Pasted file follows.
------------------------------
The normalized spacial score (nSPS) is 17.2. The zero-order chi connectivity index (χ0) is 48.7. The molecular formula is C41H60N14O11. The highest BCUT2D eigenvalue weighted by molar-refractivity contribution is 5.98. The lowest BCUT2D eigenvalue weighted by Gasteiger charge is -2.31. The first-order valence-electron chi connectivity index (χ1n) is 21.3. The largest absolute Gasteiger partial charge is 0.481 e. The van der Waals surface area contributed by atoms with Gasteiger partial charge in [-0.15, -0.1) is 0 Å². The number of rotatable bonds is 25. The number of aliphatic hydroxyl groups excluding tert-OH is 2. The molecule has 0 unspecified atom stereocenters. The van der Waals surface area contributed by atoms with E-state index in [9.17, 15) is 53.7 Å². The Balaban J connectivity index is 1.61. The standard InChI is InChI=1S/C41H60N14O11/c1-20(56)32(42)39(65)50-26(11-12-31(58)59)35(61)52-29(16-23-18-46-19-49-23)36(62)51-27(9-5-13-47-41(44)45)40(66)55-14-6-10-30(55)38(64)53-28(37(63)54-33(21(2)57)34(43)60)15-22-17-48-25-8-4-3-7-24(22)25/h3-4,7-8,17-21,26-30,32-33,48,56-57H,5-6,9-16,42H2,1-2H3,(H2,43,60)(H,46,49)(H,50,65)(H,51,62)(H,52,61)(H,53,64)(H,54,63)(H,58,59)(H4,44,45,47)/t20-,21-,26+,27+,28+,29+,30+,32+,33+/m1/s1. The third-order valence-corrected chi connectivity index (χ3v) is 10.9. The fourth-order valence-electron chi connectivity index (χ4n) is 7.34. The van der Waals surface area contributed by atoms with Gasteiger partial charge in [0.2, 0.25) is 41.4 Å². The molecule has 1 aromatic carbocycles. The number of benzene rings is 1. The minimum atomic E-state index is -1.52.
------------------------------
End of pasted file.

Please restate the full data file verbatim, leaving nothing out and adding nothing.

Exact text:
The normalized spacial score (nSPS) is 17.2. The zero-order chi connectivity index (χ0) is 48.7. The molecular formula is C41H60N14O11. The highest BCUT2D eigenvalue weighted by molar-refractivity contribution is 5.98. The lowest BCUT2D eigenvalue weighted by Gasteiger charge is -2.31. The first-order valence-electron chi connectivity index (χ1n) is 21.3. The largest absolute Gasteiger partial charge is 0.481 e. The van der Waals surface area contributed by atoms with Gasteiger partial charge in [-0.15, -0.1) is 0 Å². The number of rotatable bonds is 25. The number of aliphatic hydroxyl groups excluding tert-OH is 2. The molecule has 0 unspecified atom stereocenters. The van der Waals surface area contributed by atoms with E-state index in [9.17, 15) is 53.7 Å². The Balaban J connectivity index is 1.61. The standard InChI is InChI=1S/C41H60N14O11/c1-20(56)32(42)39(65)50-26(11-12-31(58)59)35(61)52-29(16-23-18-46-19-49-23)36(62)51-27(9-5-13-47-41(44)45)40(66)55-14-6-10-30(55)38(64)53-28(37(63)54-33(21(2)57)34(43)60)15-22-17-48-25-8-4-3-7-24(22)25/h3-4,7-8,17-21,26-30,32-33,48,56-57H,5-6,9-16,42H2,1-2H3,(H2,43,60)(H,46,49)(H,50,65)(H,51,62)(H,52,61)(H,53,64)(H,54,63)(H,58,59)(H4,44,45,47)/t20-,21-,26+,27+,28+,29+,30+,32+,33+/m1/s1. The third-order valence-corrected chi connectivity index (χ3v) is 10.9. The fourth-order valence-electron chi connectivity index (χ4n) is 7.34. The van der Waals surface area contributed by atoms with Gasteiger partial charge in [0.2, 0.25) is 41.4 Å². The molecule has 1 aromatic carbocycles. The number of benzene rings is 1. The minimum atomic E-state index is -1.52.